Ready To Swing?
The best documentaries open a door to a world you never knew existed – or were afraid to explore for yourself. They also shed light on some of your favorite Artists in candid moments:
At times, they even reveal things an Artist, like Mick Jagger, doesn’t want you to see. And finally, the best documentaries introduce you to fascinating people who live uniquely fascinating lives:
Here are three of my favorite documentaries: one looks back at New York in the “swinging 70’s”, one captures a “very raw” Mick Jagger, and the last is a love letter to the power of creativity, no matter how talented those Creators are….
Let’s get started with a look at one of the most legendary legal sex clubs in New York history!
Well, this is without a doubt one of the craziest, dirtiest chapters in American history – the legendary New York “swinger’s club”, Plato’s Retreat!
This is a fascinating look at “Plato’s Retreat”, a LEGAL Manhattan sex club for straight couples that existed in New York from 1977 until the mid 1980s, and Larry Levenson, the club’s impresario.
This documentary is full of great archival material as well as new interviews with Larry’s, writers, reporters, and even former clients of the club. This legal sex club was a phenomenon in its time, and by the late 70s, the club was in “full swing”!
As always, places like this could never survive, and the documentary looks at all of the factors that led to the club’s demise.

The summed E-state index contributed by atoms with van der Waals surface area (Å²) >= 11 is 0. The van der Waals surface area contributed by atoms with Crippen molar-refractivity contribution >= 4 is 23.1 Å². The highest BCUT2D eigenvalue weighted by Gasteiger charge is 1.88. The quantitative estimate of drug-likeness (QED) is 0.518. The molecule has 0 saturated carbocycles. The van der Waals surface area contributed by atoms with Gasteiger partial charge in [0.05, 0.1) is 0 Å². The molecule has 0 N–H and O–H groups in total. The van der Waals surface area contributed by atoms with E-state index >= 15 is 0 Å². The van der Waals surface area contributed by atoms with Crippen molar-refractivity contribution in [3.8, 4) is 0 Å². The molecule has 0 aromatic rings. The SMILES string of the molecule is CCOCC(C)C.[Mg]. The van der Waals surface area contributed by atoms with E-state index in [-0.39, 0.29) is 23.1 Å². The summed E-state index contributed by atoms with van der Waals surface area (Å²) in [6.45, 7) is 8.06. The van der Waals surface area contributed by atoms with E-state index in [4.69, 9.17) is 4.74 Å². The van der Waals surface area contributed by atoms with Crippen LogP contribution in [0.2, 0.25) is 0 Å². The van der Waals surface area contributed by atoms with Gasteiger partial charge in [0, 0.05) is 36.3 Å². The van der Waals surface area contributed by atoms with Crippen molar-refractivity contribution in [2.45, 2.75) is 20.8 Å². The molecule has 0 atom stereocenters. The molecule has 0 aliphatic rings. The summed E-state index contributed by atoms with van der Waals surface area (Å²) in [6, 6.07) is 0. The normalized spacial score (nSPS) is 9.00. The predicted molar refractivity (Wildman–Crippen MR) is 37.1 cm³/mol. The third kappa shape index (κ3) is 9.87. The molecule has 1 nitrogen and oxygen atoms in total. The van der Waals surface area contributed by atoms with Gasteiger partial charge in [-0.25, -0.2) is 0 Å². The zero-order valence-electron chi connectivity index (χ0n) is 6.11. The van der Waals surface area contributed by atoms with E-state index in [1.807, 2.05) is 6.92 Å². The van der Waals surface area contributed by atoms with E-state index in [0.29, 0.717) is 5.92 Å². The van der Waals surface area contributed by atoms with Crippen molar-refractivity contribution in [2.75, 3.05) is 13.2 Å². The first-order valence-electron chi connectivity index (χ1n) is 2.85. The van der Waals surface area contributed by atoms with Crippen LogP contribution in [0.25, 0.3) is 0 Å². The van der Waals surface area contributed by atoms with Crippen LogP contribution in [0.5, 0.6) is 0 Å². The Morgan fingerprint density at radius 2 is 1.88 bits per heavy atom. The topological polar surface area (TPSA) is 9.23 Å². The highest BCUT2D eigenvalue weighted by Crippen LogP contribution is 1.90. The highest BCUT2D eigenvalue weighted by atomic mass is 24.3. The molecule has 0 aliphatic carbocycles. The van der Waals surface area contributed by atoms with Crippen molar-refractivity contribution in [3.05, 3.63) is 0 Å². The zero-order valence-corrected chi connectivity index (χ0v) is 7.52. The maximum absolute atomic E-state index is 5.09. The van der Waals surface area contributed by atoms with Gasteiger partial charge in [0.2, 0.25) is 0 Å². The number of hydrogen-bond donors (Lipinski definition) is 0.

RULES FOR THE “MATTRESS ROOM!”
Look at these rules! “No One Admitted Fully Clothed.” Can you believe this was a legal, legitimate business?
This was a public orgy – and this is a fascinating look inside this business, the owner, and the people who participated – like this couple below, now much older, who willingly discuss what went on inside the club!
Here is an IMDB user review, whcih I think does a terrific job summing up the documentary: “American Swing” refers to the “wife-swapping” phenomenon that swept through middle-class suburbia in the 1970s. And no figure did more to popularize that trend than Larry Levenson – the “King of Swing” as he came to be called – whose “live sex club,” Plato’s Retreat, located in Manhattan’s Upper West Side, served as the epicenter for so much of the action.
Let it be stated right up front that this eye-opening documentary is not for the prudish or the easily offended, for its footage is graphic and its language raw, often akin in its look to crude 1970’s porn. Directed by Matthew Kaufman and Jon Hart, the film features interviews with many of the now-aging club regulars who happily regale us with tales of their personal escapades there. A number of celebrities who frequented the club, as well as certain reporters and broadcasters who covered the beat at the time are also interviewed.